Forecast Conclusion: There is plenty of data to support a thesis that weak to moderate El Nino conditions will persist over the next 6+ months. The presence of a warm pool positioned in the classic El Nino corridor and a look at what happens historically when such a pattern is preset at this time of year is all the evidence required. So the issue then turns to a discussion on whether it will develop more, or just hold. At this time it does not seem likely that it will evaporate, though that is always an outside possibility. Historically Classic El Ninos continue to develop through the Fall months, peaking out in December with effects on the environment holding well through Spring, and if strong enough, affecting Summer and Fall of the following year (or longer). But that is only in the case in an extreme event (i.e of magnitude similar to '82/83, '88/88 and the '97/98 events). There is no evidence whatsoever to suggest this years event will come anywhere close. Rather a moderate event is the best likely outcome, with reasonable odds it could actually hold and become no stronger than it is today (weak to moderate). 

The biggest concern is the strength of the current Inactive Phase of the MJO (8/14/2008) and it's possible detrimental effects on the developing warm pool. There is always the possibility that this is the start of a series of stronger pulses, with a possible solid Active Phase developing in September to counteract whatever is lost in August.  But such a discussion would be pure speculation and is unsupportable by any objective evidence. So we have to go with what is real now. Over the short run the Inactive Phase will likely have a limiting effect on the transport of moisture to northern latitudes limiting fuel for storm development, and putting a damper on what was starting to look like a decent though not spectacular North Pacific tropical season. The good news here is that El Nino appears to already be having some positive impact in the North. And it will only serve to extend the tropical season, likely into November or later if it evolves as expected.   

Down south, southern hemisphere net winter storm activity was been above previous years, more reflective of a historically 'normal' pattern, with 4 significant class storms/swells occurring and a series of solid utility class storms resulting in swell having hit Hawaii, though smaller along the US mainland. Reviewing rainfall records for Eastern Australia over the past 6 months, the area most often affected by El Nino during their winter months, a drought has been declared in Central Queensland covering 35% of the total land area with rainfall reported at 10% or less of normal and the same condition over a large swath of North-Central Australia. Anecdotal reports indicate a hard drought and wildfires are persistent. So there is sufficient evidence to support that El Nino is already affecting the atmosphere on at least a large regional level (Pacific Basin). And that affect is likely to expand, deepen and gain in momentum the longer the warm pool stays in place, branching out and starting to turn events in the Atlantic and Indian Ocean too.  And we suspect that is already occurring, as evidenced by the strong cool flow present off tropical West Africa and the apparent damper on tropical storm activity there.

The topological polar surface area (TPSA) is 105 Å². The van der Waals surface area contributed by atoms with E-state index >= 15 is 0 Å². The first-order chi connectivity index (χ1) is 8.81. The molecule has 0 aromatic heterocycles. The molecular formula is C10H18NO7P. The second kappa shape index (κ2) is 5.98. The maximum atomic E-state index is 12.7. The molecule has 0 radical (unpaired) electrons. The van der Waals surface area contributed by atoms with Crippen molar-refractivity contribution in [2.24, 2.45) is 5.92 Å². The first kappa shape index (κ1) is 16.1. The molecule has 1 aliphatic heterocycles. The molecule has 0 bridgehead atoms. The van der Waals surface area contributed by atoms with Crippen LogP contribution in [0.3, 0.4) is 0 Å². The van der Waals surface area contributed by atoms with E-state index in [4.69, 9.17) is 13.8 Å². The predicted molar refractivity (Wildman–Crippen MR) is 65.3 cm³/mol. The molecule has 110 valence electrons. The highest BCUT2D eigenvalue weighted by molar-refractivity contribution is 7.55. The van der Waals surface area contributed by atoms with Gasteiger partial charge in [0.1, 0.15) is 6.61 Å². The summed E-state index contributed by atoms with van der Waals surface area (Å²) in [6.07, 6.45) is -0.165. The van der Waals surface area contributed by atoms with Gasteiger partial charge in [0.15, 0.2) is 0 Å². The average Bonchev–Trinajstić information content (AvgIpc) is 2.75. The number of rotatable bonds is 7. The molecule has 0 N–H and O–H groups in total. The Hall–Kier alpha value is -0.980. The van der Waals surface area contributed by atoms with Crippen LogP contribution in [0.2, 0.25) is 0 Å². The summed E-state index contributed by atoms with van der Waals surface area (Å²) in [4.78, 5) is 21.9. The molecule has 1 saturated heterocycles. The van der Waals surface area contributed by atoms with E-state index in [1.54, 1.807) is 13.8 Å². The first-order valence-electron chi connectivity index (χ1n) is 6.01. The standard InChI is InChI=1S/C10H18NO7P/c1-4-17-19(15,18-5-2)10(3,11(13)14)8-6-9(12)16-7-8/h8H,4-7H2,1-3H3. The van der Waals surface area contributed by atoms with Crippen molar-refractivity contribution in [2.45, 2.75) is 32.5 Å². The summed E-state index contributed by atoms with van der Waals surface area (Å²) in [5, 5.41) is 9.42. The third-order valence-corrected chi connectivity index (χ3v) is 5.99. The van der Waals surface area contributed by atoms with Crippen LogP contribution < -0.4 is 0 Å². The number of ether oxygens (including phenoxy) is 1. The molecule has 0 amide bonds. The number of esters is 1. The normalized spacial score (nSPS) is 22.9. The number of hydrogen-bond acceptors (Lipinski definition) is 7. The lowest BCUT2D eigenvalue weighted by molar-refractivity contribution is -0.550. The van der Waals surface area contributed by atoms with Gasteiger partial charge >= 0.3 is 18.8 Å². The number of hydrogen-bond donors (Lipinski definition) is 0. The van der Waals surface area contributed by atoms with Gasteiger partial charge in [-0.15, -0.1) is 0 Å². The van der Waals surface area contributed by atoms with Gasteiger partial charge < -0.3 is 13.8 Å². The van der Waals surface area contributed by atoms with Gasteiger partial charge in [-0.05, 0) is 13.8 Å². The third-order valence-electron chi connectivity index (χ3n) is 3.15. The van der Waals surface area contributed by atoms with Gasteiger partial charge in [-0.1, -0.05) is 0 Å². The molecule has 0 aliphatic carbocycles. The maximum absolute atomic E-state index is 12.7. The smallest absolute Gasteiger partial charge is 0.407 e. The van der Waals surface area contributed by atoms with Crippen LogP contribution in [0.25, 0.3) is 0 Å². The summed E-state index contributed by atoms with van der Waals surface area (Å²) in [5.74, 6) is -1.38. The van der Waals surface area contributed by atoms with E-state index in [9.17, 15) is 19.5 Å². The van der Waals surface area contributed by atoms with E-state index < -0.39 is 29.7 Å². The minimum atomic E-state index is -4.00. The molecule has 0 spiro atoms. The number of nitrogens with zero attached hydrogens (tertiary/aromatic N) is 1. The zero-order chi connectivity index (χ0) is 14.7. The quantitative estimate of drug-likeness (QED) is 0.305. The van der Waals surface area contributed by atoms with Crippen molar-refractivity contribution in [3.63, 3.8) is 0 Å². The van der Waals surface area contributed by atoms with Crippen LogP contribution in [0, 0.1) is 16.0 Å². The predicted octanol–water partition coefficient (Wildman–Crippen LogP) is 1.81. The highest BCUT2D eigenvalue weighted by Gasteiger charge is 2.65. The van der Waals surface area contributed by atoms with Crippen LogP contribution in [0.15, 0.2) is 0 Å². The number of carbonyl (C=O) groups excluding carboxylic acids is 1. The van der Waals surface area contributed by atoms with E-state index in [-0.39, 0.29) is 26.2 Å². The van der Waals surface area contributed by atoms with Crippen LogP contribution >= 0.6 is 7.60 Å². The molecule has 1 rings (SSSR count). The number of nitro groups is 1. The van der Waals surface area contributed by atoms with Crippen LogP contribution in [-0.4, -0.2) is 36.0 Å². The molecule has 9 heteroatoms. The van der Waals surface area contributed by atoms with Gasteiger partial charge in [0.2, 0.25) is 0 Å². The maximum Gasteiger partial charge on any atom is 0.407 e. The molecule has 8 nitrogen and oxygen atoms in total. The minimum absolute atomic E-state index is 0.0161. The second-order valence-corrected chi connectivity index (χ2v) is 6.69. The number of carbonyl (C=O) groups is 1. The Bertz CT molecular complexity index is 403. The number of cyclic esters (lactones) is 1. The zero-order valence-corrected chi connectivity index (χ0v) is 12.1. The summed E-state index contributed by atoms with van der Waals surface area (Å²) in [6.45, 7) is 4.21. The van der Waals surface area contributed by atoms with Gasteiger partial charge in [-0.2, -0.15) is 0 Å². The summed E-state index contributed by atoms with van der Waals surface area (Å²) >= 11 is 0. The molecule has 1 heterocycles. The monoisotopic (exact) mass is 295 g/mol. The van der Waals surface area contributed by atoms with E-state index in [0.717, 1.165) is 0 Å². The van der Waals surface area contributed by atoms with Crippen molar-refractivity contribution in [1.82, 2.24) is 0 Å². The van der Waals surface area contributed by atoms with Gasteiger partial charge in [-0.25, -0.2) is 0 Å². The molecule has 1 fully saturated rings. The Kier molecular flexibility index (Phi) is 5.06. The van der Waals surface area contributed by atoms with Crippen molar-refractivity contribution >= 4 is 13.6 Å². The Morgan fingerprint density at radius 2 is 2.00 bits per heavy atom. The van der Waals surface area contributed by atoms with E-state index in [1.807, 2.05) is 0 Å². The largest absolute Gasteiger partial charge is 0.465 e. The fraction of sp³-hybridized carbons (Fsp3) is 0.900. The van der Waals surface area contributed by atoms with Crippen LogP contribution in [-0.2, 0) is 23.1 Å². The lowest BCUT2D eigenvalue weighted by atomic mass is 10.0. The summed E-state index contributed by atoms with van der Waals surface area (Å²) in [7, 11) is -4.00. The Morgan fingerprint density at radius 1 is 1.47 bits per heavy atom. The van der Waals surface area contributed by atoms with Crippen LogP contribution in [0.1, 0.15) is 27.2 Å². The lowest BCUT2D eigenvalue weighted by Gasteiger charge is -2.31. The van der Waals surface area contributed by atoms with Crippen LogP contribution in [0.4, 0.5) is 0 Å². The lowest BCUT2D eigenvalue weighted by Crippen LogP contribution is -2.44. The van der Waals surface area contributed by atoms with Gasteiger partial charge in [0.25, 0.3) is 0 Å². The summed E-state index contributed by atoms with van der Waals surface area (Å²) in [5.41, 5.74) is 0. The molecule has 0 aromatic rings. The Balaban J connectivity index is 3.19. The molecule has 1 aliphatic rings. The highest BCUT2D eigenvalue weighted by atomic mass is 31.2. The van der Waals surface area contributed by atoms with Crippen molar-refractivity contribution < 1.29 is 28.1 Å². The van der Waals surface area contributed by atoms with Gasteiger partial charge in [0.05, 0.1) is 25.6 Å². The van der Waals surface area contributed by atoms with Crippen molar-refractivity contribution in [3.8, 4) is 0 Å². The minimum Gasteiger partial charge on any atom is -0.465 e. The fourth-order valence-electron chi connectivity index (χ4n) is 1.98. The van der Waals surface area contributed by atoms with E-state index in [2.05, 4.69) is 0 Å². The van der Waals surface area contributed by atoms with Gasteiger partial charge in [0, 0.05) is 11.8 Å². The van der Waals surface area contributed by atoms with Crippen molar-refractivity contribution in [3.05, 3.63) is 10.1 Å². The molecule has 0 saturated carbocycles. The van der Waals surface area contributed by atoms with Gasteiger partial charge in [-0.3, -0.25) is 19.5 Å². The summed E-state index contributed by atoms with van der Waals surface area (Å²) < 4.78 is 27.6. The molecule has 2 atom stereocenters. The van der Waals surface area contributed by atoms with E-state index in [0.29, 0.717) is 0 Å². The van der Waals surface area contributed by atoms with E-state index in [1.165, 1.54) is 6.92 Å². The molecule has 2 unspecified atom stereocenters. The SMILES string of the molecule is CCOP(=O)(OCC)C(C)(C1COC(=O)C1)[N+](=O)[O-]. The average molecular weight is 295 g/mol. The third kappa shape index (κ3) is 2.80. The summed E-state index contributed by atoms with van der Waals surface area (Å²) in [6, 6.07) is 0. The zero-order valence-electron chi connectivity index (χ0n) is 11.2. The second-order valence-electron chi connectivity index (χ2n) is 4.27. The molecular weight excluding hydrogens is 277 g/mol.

The North Pacific jetstream pattern looks good as of early August supporting transport of a steady stream of small but cohesive low pressure centers off Japan tracking over the dateline and lifting north into the Bering Sea near the Western Gulf of Alaska.  This is what one would expect to see if El Nino was in-place. And this has been happening since late July. A pocket of cooler than normal waters is positioned in the northern dateline region, evidence of the mixing effect winds from these system have had in the region.The next step in this process would be to see tropical systems in the west turned hard east, transitioning to extratropical status and building while moving over the dateline towards the Gulf.  In the super El Nino of '97, the first Significant class storm of the year occurred in mid-Sept, an extratropical cyclone resulting in 65 kt winds over a large area aimed east producing swell of 10 ft @ 25 sec solid hitting the California coast on Sept 27. And lesser northwest swell producing systems had occurred as early as mid-August. Clearly that is not the expectation this year, but it provides some historical context and a model of what can occur in the perfect scenario. We are in that window now, so it is advised to keep a watchful eye to the west.